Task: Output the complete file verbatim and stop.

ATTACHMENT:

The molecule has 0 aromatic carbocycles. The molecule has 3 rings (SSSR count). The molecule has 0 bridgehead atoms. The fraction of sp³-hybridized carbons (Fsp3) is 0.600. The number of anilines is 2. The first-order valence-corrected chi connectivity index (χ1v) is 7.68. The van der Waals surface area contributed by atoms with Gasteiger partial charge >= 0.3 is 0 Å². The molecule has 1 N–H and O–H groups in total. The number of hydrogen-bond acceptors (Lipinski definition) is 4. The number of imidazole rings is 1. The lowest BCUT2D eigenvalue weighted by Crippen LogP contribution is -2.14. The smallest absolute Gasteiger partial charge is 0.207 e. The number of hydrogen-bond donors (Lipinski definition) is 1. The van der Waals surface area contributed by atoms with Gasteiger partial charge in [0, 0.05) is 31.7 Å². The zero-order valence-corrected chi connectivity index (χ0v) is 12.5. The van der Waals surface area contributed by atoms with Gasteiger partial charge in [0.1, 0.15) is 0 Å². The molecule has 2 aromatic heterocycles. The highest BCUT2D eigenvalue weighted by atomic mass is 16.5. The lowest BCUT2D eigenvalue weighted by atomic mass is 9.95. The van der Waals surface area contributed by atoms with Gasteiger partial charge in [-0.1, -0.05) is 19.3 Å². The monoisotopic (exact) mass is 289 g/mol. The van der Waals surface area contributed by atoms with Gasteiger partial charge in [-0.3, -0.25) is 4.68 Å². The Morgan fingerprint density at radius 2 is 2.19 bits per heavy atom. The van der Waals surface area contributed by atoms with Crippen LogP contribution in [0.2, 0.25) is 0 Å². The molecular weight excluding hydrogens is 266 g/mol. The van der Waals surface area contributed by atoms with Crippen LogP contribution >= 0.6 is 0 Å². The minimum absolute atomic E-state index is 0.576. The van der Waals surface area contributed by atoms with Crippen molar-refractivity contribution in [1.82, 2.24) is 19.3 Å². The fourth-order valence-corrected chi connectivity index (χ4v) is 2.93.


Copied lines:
The molecule has 0 aromatic carbocycles. The molecule has 3 rings (SSSR count). The molecule has 0 bridgehead atoms. The fraction of sp³-hybridized carbons (Fsp3) is 0.600. The number of anilines is 2. The first-order valence-corrected chi connectivity index (χ1v) is 7.68. The van der Waals surface area contributed by atoms with Gasteiger partial charge >= 0.3 is 0 Å². The molecule has 1 N–H and O–H groups in total. The number of hydrogen-bond acceptors (Lipinski definition) is 4. The number of imidazole rings is 1. The lowest BCUT2D eigenvalue weighted by Crippen LogP contribution is -2.14. The smallest absolute Gasteiger partial charge is 0.207 e. The number of hydrogen-bond donors (Lipinski definition) is 1. The van der Waals surface area contributed by atoms with Gasteiger partial charge in [0, 0.05) is 31.7 Å². The zero-order valence-corrected chi connectivity index (χ0v) is 12.5. The van der Waals surface area contributed by atoms with Gasteiger partial charge in [0.1, 0.15) is 0 Å². The molecule has 2 aromatic heterocycles. The highest BCUT2D eigenvalue weighted by atomic mass is 16.5. The lowest BCUT2D eigenvalue weighted by atomic mass is 9.95. The van der Waals surface area contributed by atoms with Gasteiger partial charge in [-0.1, -0.05) is 19.3 Å². The monoisotopic (exact) mass is 289 g/mol. The van der Waals surface area contributed by atoms with Gasteiger partial charge in [-0.3, -0.25) is 4.68 Å². The Morgan fingerprint density at radius 2 is 2.19 bits per heavy atom. The van der Waals surface area contributed by atoms with Crippen LogP contribution in [0.2, 0.25) is 0 Å². The molecular weight excluding hydrogens is 266 g/mol. The van der Waals surface area contributed by atoms with Crippen LogP contribution >= 0.6 is 0 Å². The minimum absolute atomic E-state index is 0.576. The van der Waals surface area contributed by atoms with Crippen molar-refractivity contribution in [1.82, 2.24) is 19.3 Å². The fourth-order valence-corrected chi connectivity index (χ4v) is 2.93.